Uncle Ernest (Virtual Artists Collective, Chicago, 2013)
In Uncle Ernest, as in many of his other works, you will want to turn away. You will see how love can twist and deform the very ones it cloisters. In some of his other collections, Larry has shown us how open, dry spaces can lay bare secrets or be the perfect place to forget the past. In the preceding pages, Larry reminds us that the deep, dark woods nurtures secrets so dark, the mind can barely conceive of them, even by those who commit the atrocities. Too much distance from society twists and hones the taboo into normal, but even out there, there are still limits of what is acceptable; there is an inherent moral compass. Sometimes, those minds bend to envelope the deeds they've created, but sometimes they break. Larry reminds us that madness is the only option for some in order to cope.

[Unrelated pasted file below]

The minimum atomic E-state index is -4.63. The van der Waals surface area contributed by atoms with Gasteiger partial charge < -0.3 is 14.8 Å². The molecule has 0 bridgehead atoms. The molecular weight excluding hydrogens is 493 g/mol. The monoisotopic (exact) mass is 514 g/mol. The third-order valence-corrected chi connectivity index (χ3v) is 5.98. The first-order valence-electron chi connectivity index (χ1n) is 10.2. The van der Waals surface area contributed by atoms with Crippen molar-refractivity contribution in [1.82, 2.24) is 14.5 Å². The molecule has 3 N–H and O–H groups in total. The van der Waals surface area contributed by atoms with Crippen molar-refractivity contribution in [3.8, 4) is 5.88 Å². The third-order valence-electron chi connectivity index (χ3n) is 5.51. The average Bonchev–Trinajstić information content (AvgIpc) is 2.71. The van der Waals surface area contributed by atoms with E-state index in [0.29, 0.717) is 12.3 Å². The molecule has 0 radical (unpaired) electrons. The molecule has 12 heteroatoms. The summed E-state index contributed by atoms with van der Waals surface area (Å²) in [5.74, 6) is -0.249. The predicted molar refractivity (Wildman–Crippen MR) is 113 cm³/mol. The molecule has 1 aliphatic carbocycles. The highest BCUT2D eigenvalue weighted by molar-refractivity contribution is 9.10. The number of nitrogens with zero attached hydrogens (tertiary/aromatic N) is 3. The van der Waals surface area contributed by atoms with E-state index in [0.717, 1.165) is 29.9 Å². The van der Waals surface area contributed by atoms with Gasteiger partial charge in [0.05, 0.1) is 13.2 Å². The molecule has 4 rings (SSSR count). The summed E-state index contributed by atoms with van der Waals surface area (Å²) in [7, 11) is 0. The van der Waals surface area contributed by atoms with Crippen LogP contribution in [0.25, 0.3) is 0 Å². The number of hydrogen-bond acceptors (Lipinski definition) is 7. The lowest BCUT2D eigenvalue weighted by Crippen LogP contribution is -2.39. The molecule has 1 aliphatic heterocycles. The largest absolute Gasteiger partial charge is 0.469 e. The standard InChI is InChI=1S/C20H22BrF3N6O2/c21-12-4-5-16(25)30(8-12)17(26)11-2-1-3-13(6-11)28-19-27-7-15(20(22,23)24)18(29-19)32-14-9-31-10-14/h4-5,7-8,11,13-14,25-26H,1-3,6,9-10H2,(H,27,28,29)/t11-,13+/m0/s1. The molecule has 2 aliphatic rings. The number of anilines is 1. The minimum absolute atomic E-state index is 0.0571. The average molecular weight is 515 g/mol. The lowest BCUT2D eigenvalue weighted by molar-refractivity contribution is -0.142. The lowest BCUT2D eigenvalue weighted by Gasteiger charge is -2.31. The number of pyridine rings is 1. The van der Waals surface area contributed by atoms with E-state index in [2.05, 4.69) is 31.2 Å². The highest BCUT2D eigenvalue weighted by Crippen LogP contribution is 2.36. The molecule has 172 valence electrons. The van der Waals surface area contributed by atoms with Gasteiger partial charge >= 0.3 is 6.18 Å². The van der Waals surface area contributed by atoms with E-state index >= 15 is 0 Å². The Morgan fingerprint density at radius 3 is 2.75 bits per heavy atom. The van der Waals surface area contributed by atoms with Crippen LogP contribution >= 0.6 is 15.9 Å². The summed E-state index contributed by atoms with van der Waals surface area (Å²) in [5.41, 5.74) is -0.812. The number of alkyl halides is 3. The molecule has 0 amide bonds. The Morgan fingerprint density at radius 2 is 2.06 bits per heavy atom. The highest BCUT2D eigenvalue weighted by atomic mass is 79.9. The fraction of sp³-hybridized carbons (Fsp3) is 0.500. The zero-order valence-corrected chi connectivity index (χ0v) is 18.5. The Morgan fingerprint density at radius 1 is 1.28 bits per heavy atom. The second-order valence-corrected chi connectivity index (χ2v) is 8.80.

In a blue expanse of desert sky, the blue moon shadow of an owl's wing sliding across a clearing, or jars of sparrows' hearts on a window sill, Larry shows us the delicious pleasure and beautiful pain of the weight of memory, real and imagined. I am comforted to know that Larry is there to remind us of the things we're sorry we've forgotten and the things we wish we could.